“I became involved with The Arc when I got the Image and Inclusion award last year.  I am happy to be able to help portray a positive image of people with intellectual and developmental disabilities.  I’m glad the Arc works to protect human rights of children and adults with intellectual and developmental disabilities,” says Potter.

The Arc “Achieve with Us” Contest
To encourage people with I/DD to share their stories of achievement, The Arc is conducting a national contest via their Facebook fan page.   Starting today until July 14, entrants can share a story and a photo highlighting the accomplishments of an individual with I/DD for the chance to receive a trip for two to Washington, D.C.  For more information about the “Achieve with Us” contest, please visit www.facebook.com/thearcus.

For more information, or to see additional survey results, please visit thearc.org.

About the FINDS Survey

The web-based FINDS survey was conducted from July 22, 2010, through October 31, 2010. The survey was completed by 4,962 caregivers of people with disabilities.  Families from all 50 states and Washington, DC completed the survey. 

The Arc Begins Affiliation with the US Business Leadership Network to Improve Employment for People with Disabilities

WASHINGTON – Today, The Arc, the largest organization advocating for and serving people with intellectual and developmental disabilities (I/DD), is announcing it has become  an affiliate of The US Business Leadership Network® (USBLN®).  The USBLN® seeks to help build workplaces where people with I/DD are valued for their talents and contributions.

“It’s partnerships like this one that will help advance employment for people with I/DD.  The Arc aims to be a resource to businesses large and small that see the value in employing people with all kinds of skill sets so that they can contribute to society in a meaningful way and live a fulfilling life,” said Peter Berns, CEO of The Arc.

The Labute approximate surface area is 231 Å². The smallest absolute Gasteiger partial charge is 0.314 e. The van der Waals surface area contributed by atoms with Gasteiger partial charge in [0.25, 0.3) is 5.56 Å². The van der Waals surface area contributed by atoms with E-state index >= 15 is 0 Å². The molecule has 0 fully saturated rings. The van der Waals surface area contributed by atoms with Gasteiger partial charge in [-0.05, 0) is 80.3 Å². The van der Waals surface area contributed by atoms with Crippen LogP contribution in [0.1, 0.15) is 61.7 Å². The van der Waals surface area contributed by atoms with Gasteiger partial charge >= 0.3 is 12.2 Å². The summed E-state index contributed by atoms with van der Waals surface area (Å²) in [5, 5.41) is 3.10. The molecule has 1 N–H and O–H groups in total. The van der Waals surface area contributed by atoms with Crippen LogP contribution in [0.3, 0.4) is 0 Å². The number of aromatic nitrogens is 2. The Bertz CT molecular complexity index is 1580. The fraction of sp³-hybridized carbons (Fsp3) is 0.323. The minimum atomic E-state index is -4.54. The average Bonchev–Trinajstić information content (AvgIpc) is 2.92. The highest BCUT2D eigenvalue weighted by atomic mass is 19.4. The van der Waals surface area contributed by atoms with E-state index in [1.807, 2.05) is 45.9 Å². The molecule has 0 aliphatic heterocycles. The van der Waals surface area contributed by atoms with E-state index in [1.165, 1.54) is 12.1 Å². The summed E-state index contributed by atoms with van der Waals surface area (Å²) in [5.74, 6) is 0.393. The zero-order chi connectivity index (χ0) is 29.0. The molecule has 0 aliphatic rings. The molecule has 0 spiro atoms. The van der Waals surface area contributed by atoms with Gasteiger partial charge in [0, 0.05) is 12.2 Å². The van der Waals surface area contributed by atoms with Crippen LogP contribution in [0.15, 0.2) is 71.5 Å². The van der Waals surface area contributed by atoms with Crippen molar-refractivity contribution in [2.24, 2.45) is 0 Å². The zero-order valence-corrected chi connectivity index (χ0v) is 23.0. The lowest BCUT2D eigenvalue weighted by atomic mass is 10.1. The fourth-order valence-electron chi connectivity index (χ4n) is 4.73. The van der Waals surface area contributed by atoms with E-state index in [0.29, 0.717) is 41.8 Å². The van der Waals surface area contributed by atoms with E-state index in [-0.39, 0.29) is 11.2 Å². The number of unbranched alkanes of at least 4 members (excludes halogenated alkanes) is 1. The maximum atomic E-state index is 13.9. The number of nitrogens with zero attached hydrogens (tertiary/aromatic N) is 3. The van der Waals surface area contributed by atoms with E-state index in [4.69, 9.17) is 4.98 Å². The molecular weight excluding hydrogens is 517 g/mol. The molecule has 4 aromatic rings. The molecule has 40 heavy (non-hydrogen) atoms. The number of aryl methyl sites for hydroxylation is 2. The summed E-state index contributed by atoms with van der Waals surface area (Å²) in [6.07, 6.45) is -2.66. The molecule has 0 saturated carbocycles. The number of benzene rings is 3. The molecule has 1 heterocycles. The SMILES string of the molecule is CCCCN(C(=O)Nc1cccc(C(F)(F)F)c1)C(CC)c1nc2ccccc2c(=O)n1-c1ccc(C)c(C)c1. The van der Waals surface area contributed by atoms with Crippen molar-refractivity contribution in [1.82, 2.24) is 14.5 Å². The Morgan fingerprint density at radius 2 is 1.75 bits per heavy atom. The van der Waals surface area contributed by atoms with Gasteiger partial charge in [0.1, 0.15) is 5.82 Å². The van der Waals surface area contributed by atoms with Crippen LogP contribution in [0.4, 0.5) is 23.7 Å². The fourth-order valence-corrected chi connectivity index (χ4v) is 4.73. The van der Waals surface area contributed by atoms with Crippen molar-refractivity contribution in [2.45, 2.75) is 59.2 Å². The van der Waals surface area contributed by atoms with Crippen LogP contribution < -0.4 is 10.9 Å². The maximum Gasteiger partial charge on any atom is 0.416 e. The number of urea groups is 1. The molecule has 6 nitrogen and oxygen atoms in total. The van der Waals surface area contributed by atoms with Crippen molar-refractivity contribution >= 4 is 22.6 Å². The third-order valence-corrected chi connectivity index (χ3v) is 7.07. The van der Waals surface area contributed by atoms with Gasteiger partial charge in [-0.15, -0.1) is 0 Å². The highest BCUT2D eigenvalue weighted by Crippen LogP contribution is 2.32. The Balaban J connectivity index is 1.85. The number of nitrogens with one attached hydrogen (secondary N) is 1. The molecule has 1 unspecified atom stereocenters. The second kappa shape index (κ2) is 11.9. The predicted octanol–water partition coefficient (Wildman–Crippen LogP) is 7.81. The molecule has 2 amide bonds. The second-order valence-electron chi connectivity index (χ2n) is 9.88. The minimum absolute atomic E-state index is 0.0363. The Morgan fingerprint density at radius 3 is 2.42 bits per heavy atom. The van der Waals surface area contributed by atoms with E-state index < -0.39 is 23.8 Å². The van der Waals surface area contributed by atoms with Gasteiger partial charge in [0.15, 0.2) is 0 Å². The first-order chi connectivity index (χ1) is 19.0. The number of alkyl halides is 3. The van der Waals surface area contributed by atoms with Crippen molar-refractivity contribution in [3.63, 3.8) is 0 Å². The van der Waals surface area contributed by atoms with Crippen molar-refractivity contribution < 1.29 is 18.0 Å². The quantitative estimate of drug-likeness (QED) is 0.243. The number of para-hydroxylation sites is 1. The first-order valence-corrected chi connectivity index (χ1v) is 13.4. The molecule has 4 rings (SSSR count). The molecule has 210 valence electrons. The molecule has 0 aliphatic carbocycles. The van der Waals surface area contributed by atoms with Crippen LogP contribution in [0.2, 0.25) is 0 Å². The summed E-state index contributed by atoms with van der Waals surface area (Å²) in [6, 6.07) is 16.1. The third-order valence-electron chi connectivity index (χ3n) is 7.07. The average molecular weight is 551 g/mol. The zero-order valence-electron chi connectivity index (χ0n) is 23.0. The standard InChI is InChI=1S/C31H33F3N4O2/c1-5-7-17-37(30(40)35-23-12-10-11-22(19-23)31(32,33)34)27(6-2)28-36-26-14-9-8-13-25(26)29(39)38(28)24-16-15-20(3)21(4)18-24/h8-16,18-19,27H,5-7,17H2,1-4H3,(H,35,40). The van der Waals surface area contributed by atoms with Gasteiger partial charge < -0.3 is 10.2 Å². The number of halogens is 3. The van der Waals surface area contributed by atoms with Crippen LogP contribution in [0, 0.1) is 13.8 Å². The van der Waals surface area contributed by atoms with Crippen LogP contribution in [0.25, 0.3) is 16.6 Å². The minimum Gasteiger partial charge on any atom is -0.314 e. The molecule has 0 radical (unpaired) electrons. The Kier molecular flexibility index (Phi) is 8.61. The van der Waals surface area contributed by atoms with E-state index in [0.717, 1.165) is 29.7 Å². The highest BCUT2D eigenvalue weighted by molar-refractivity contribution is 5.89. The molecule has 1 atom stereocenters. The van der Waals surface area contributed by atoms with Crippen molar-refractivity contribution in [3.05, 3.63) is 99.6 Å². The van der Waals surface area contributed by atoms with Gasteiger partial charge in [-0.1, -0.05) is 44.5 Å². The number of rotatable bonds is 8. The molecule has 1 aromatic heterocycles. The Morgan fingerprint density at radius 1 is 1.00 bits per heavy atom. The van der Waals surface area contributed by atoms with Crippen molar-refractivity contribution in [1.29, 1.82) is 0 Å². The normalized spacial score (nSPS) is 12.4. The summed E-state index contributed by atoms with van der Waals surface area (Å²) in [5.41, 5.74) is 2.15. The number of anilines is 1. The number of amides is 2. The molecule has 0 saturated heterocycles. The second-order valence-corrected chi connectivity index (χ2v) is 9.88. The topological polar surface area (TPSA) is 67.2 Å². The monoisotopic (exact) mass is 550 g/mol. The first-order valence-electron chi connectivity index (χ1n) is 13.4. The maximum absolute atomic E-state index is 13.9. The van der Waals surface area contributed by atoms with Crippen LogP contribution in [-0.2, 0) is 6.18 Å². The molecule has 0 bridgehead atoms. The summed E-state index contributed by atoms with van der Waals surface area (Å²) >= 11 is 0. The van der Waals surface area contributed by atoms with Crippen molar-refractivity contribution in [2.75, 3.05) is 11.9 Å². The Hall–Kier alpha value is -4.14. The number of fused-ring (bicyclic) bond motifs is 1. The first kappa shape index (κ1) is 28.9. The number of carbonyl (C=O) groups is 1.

The Arc advocates for and serves people with I/DD, including Down syndrome, autism, FASD, cerebral palsy and other diagnoses.  The Arc has a network of over 700 chapters across the country promoting and protecting the human rights of people with I/DD and actively supporting their full inclusion and participation in the community throughout their lifetimes and without regard to diagnosis.

The Arc’s network will help the USBLN®, which is the national disability organization that serves as the collective voice of over 60 Business Leadership Network affiliates across North America and represents over 5,000 employers, advance employment opportunities for people with I/DD.  In this tough economy, with the national unemployment rate at 9%, people with I/DD face huge obstacles to gaining employment in the private sector.  While there are federal programs to help those with I/DD find employment within the federal government, in recent years the percentage of federal employees with disabilities has decreased.

The USBLN®  promotes the business imperative of the preparation and inclusion of people with disabilities in the workplace, marketplace, and supply chain while supporting the development and expansion of its BLN affiliates. The USBLN® recognizes and supports best practices in hiring and advancing employees with disabilities, marketing to consumers with disabilities, and encourages contracting with vendors with disabilities through the development and certification of disability-owned business enterprises. To learn more, visit www.usbln.org.

“This is a tremendous opportunity for The Arc to take a step forward in our goal of increasing employment for people with I/DD.  We look forward to what this affiliation will bring across the country to the people we serve,” said Berns.

The Arc and the Autism Society Annouce Collaboration on the Autism NOW Center

The Arc and the Autism Society collaborate on Autism NOW: The National Autism Information and Resource Center — a National Initiative of The Arc and funded by the Administration on Developmental Disabilities. The partnership will include the engagement of the Autism Society in several aspects of the Center’s activities, including participation on the National Advisory Committee, providing information and referral services through the Autism Society’s AutismSource™ national contact center, and utilizing the Autism Society’s chapter network to disseminate information to the broader autism community about the Autism NOW Center’s activities and resources.

“We are thrilled that Autism Society will play such an important role in the operations and outreach of the Autism NOW Center,” stated Peter V. Berns, CEO of The Arc. “The Arc and Autism Society working together will ensure that more families connected to autism and other developmental disabilities have more meaningful resources and solutions for their needs.”